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Glow up your bathroom with gold fittings, lamps




New Delhi, Aug 29: When it comes to the bathroom, no detail is too small to miss. Tiles replicating real wood, stone, rimless water closets, copper or gold fittings, tend to make a statement and can make your bathroom look more luxurious, suggest experts.

Abhishek Somany, Managing Director at Somany Ceramics, and Manish Bhatia, President – Building Products Division at Hindustan Sanitaryware and Industries Limited, have listed the new trends that could amp up your bathroom:

* Dress up your walls and floors:

Statement wall and flooring not only add the desired dash of glamour, but also create a defining theme to pull the rest of the bathroom together.

Tiles are a timeless update. Tile options replicating natural materials such as wood, metal and stone available in both unpolished and polished finishes can turn a simple small bathroom around.

* Be tech-smart:

Today’s luxury bathrooms are not only spa-like retreats, but are luxurious space stations high on technology. Therefore, it is time we jump onto the tech-savvy parade with smart fittings such rimless range of water closets.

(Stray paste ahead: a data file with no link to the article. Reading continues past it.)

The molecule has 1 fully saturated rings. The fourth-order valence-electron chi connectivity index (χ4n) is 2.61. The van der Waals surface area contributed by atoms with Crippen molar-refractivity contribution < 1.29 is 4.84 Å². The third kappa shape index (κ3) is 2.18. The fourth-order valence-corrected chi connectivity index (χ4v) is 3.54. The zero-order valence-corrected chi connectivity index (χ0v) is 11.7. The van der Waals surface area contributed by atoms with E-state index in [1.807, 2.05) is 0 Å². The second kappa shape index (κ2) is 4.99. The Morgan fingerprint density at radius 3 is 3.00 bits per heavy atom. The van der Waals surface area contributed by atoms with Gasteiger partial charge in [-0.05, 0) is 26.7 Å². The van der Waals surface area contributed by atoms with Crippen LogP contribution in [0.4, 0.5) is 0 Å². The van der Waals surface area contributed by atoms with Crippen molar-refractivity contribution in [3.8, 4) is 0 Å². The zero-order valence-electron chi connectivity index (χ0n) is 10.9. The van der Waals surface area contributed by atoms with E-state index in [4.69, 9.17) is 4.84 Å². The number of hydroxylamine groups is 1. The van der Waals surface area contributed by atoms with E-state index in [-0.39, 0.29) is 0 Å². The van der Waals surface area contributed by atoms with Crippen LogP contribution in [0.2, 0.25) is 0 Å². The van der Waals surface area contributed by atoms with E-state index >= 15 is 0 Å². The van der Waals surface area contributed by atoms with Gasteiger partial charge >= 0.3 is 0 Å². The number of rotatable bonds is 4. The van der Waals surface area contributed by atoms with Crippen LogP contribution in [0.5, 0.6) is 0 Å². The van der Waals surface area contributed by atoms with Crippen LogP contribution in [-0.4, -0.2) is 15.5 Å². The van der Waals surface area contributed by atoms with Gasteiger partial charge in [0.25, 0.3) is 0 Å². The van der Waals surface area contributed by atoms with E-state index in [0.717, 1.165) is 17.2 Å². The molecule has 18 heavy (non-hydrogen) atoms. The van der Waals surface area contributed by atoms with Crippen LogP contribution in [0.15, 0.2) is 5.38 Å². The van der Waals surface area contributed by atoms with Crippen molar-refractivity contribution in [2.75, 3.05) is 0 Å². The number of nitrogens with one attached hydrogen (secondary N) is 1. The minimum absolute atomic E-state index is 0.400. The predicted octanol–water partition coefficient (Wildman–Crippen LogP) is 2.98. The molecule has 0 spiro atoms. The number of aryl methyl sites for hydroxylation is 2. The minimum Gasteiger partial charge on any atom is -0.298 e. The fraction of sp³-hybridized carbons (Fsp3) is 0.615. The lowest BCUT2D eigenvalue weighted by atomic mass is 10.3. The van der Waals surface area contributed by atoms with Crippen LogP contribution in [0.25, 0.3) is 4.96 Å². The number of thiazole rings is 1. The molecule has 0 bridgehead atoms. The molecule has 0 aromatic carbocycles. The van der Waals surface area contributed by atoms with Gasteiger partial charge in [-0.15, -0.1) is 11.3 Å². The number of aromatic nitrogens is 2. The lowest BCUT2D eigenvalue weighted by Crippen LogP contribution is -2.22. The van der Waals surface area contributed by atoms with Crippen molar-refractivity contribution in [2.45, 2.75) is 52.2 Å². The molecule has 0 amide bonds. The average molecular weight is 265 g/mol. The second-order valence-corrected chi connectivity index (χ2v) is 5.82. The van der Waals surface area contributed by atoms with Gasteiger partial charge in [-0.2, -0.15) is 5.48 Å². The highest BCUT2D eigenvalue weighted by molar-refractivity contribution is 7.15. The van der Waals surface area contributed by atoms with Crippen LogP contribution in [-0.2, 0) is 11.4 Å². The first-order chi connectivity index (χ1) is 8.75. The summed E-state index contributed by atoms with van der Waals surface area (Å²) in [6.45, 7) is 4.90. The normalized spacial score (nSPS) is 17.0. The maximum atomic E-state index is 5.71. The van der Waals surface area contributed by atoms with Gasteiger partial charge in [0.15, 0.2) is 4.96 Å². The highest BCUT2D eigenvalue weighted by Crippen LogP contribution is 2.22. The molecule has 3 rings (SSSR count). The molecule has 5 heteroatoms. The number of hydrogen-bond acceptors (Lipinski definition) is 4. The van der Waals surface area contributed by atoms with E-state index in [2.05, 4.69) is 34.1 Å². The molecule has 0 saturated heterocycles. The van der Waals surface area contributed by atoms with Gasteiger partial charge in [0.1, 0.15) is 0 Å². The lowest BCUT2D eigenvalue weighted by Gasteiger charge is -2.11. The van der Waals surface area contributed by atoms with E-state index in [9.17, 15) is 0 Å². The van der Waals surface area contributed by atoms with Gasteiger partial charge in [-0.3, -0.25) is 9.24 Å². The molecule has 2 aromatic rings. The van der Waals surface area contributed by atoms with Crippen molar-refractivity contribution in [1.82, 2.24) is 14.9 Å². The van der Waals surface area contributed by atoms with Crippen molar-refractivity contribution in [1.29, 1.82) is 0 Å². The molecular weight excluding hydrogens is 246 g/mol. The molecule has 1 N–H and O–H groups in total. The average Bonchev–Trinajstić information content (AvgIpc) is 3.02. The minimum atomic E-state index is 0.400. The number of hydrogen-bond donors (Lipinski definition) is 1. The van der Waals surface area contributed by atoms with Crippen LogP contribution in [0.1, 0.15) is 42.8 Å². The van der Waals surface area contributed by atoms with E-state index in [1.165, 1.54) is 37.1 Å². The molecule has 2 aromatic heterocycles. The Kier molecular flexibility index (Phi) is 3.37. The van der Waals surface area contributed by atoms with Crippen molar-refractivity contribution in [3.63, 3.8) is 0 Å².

Bold and beautiful, the water closets offer clean simple lines and contemporary styling suitable for any bathroom.

Another option is an avant-garde music shower, which not only enables you to flip your hair in the shower to your favourite tunes, but also answer important calls.

* Ornament it with faucets:

To recreate the charm and elegance of the yesteryears, move beyond the contemporary sleek styling, and look towards Neo-Rococo period.

Opt for statement copper or gold fittings, free standing baths or showers, and statement vanities. Subtle finishes, such as rose gold, look great on taps, showers and handles, are in demand.

* Soak it up in bathtubs:

Nothing oozes indulgence like a statement bathtub. Whether you are going for a rustic Italian theme or a contemporary chic décor, freestanding or attached, nothing brings the room alive like a soak tub that is nothing less than a piece of art.